Apple stops legacy binary protocol based notifications
APNS has announced that they will no longer support legacy binary protocol from March 31, 2021. Users have been asked to switch to the new HTTP/2 protocol to avoid disruptions to Push notifications capability.
Starting from March 31st, APNS will close legacy binary protocol endpoints with port 2197 and 2195.
Apple Push Notification service server certificate update
APNS made one more announcement regarding the server certificate update.
On March 29, 2021, Apple Push Notification service must incorporate the new root certificate (AAACertificateServices 5/12/2020) which replaces the old GeoTrust Global CA root certificate. To ensure a seamless transition and to avoid push notification delivery failures, verify that both the old and new root certificates for the HTTP/2 interface are included in the Trust Store of each of your notification servers before March 29th.
Note that Apple Push Notification service SSL provider certificates issued to you by Apple need not be to updated at this time.
Enabling HTTP/2 notifications
MobileFirst Platform fully supports HTTP/2 protocol based APNs notifications.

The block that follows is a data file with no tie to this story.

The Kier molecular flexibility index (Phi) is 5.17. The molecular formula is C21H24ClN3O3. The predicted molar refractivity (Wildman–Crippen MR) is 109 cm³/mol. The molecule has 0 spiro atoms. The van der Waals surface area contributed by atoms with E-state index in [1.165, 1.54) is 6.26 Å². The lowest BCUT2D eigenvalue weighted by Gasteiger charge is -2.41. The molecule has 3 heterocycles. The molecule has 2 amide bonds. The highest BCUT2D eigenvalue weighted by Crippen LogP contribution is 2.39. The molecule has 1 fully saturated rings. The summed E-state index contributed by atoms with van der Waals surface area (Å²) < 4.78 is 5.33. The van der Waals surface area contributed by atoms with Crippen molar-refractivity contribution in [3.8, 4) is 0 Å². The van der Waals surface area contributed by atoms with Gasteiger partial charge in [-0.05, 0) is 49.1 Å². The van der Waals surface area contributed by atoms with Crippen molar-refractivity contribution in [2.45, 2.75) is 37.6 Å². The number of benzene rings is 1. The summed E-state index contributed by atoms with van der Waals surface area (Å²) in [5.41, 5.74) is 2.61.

For Liberty starting with iFix
18.104.22.168-MFPF-IF201812191602-CDUpdate-04, and for WASND iFix
22.214.171.124-MFPF-IF202002111526 MobileFirst Platform supports HTTP/2 based notifications for Apple devices.
For more information on proxy setup, see HTTP/2 APNs Push Notifications using Apache HTTP Server as Proxy.
Benefits of HTTP/2 based notifications
The HTTP/2-based Apple Push Notification service (APNs) provider API lets you take advantage of its features, such as authentication with a JSON Web Token, improved error messaging, and per-notification feedback.
New endpoints for APNS service
To use APNS service, the following new endpoints are needed:
Development server: api.sandbox.push.apple.com:443
Production server: api.push.apple.com:443
Inclusive terminology note: The Mobile First Platform team is making changes to support the IBM® initiative to replace racially biased and other discriminatory language in our code and content with more inclusive language. While IBM values the use of inclusive language, terms that are outside of IBM's direct influence are sometimes required for the sake of maintaining user understanding. As other industry leaders join IBM in embracing the use of inclusive language, IBM will continue to update the documentation to reflect those changes.